The outgoing Chairman of the Center for Poverty Analysis (CEPA), Dr Nimal Sanderathne said that the CEPA is not a rigid organization and it provides independent analysis of poverty-related developments issues in Sri Lanka He was speaking to a gathering of people on the launching ceremony of a book ‘Fresh Perspectives: Exploring alternative dimensions of poverty in Sri Lanka”.
The CEPA coordinator of the Poverty Assessment and Knowledge management Programmer, Azra Abdul Cader explained that the book introduces commonly used definitions and indicators of poverty, as well as more alternative methodologies and CEPA’s own definition and approach to understanding poverty.
She further explained that this publication is reflective exercise of the CEPA and an opportunity to pull together lessons and information from work which the organization had undertaken over the 5 years since the inception of CEPA”S concept.
“It has also provided an opportunity to showcase the methods we have been developing, particularly combining quantitative and qualitative approach in poverty analysis” she said.
She hopes that the message through the book, which they continue to stress at CEPA, is the need to take a comprehensive and balanced approach to issue of poverty, using a combination of approaches rather than relying on one or two methods.
Assistance Governor of the Central Bank of Sri Lanka and Director of CEPA, Anila Dias Bandaranaike, said that quantitative information on consumption poverty, from national household income and expenditure surveys, has been available in Sri Lanka for over 50 years, while successive governments, since independence, have placed emphasis on welfare benefits to needy.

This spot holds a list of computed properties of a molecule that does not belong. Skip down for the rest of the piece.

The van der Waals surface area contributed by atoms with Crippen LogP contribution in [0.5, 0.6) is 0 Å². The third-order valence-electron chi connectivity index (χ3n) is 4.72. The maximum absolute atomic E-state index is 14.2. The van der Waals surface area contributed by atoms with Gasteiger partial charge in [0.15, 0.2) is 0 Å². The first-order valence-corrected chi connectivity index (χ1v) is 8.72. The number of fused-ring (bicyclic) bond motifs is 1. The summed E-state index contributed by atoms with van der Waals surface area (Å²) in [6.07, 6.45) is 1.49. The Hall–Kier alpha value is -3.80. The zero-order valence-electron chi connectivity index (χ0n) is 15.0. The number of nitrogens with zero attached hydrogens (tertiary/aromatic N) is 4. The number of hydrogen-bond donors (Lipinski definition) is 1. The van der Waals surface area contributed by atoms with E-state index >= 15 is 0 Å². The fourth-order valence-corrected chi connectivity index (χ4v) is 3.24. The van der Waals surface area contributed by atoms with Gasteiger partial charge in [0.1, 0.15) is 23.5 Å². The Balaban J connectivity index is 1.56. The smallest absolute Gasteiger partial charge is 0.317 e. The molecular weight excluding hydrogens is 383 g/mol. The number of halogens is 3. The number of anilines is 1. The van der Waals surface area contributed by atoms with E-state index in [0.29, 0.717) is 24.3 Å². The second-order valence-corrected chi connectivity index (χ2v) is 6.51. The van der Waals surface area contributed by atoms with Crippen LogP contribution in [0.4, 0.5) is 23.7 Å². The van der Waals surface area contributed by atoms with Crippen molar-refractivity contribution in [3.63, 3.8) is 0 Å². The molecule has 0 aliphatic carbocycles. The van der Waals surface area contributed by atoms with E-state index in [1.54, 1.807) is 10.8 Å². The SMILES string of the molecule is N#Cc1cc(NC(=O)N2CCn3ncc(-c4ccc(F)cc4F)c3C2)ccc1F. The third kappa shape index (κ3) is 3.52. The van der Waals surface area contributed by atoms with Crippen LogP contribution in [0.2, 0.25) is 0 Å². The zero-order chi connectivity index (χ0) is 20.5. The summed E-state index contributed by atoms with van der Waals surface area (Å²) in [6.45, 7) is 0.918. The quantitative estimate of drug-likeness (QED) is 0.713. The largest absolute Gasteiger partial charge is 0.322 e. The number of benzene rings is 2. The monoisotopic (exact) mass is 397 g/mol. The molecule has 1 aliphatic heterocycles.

“During the recent past, policy discussion and debate on poverty related issues in Sri Lanka have become more focused on the available quantitative and qualitative evidence, rather than on perception” Bandaranaike said.
She also highlighted the book as valuable source of information on poverty both in Sri Lanka and globally. She noted that some information was the starting point of serious research on WHO (who are they), WHERE (where they live), What (what are they deprived of) WHY (why they are poor) WHEN and HOW (when and how they become poor).
She further explained that the book also provides interesting and useful insights into different dimensions of poverty among diverse poor communities those geographically or isolated (estates, ethnic minorities), those isolated from economic and employment opportunities by crises (civil conflict and tsunami) or inappropriate human development (youth).
She said that most recently, the government has selected the 119 DS divisions with the highest incidence of poverty identified by DCS for development, as a part of its “gama naguma” program. There is new recognition that poverty could be a result of economic, social, political and spatial exclusion, therefore we need to take look at poverty from a fresh perspective of its many dimensions, if we are truly understand why it exists and how to reduce it, she concluded.